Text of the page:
Marketers are no longer buying digital ads on the off chance they'll be seen by anyone. They're buying ads on the off chance they might be seen by someone famous.
The rise of niche-targeted audiences and endless social feeds have enabled Instagram influencers and other popular personalities to make hundreds of thousands of dollars a month as brands huddle to promote their products. But they're learning soon enough that everything can go south in a hurry.
The most explosive example took place in November. When Apple released a new iPad Pro, a celebrity influencer named Egor Kulichak created a fake campaign called the "Official Black Formation ," pitching an advertisement for his students' art space. Meanwhile, Instagram co-founder Kevin Systrom tried to pitch the tech giant on a photo-sharing app of his own. That's when the scam went viral.
Kulichak would have earned as much as $300,000 had his fake campaign been allowed to stand, a Silicon Valley Bay Area-based tech site called ExtremeTech reported. (The same site ran a similar story in November with pictures of various sorts of fake influencer campaigns going viral.) Not only did you waste your money to promote counterfeit products; you also encourage and glamorize the activity of people like Kulichak.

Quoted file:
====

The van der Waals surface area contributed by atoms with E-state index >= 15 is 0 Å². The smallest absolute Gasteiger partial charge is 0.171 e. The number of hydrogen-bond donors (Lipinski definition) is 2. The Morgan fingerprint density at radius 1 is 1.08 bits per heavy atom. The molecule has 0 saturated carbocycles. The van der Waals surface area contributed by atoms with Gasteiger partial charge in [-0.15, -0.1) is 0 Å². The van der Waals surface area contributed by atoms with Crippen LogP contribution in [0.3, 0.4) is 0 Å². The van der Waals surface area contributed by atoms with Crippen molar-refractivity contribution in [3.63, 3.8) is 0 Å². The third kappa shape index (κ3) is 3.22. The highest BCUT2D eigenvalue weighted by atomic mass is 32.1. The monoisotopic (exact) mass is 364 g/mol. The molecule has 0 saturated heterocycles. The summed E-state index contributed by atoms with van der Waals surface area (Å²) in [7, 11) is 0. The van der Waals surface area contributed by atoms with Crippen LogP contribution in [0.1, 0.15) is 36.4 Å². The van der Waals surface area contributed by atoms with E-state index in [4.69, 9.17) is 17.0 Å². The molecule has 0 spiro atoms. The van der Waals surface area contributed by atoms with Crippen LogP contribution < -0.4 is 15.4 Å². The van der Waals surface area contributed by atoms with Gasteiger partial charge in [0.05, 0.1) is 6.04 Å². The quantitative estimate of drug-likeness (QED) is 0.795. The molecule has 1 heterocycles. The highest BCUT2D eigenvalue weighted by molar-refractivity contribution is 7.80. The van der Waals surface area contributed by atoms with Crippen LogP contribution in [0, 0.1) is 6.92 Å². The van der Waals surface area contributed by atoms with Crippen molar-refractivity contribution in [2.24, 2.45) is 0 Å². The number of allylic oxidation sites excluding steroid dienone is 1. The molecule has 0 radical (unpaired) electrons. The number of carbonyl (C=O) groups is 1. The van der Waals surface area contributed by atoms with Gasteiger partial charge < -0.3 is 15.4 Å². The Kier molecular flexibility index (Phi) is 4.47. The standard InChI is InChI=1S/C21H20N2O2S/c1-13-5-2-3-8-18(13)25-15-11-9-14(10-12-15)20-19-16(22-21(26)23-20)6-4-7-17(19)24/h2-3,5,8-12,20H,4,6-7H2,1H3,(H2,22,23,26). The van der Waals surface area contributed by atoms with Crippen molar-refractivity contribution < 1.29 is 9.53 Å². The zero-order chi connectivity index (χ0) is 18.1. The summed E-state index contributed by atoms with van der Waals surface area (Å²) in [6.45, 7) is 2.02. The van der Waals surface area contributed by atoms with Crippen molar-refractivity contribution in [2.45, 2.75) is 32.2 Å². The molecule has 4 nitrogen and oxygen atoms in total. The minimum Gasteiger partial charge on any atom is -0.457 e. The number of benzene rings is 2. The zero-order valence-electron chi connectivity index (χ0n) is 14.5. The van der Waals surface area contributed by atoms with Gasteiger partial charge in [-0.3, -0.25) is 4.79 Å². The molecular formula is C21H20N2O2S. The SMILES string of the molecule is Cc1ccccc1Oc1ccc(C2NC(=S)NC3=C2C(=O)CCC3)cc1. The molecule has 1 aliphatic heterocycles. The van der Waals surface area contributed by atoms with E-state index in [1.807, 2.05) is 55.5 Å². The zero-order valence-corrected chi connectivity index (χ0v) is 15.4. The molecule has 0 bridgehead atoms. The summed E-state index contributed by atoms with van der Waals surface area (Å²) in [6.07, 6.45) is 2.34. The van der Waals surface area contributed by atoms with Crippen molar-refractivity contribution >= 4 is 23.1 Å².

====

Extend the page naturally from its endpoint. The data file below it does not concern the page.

But it's the danger of political ads, particularly paid political ads, that is most concerning. You don't have to be a hip creative to convince your followers on social media to vote Democrat or Republican. One study found that a good number of users who mentioned politicians in comments on a news article actually followed them on Twitter. And with the Federal Election Commission considering new rules designed to keep non-profits from making political ads on the internet, those comments could be counted as donations.
All the right ingredients are there for a car crash. Some of it may be self-inflicted. When Trump's 2020 primary campaigns were announced in January, he tweeted this photo of himself standing beside a ceiling-mounted screen-door. Looks familiar? Actually, he had tweeted it in October. What does that tell us? For one thing, Trump can picture himself re-enacting history. And that's a bad thing when those fantasies of greatness intersect with a nation's politics.
Possible alert: Your favorite cute-but-uncool brand is posting a picture of its mascot as the president. Who is he? 🔥 pic.twitter.com/cGQjB4L87e — Daniel I. Dorfman () January 22, 2019
Possible alert: Your favorite cute-but-uncool brand is posting a picture of its mascot as the president. Who is he? 🔥 pic.twitter.com/CQjB4L87e — Daniel I. Dorfman () January 22, 2019
So, over the next six months, we can only imagine how many changes are needed to prevent an ugly dust-up between white nationalist and a hip brand you follow.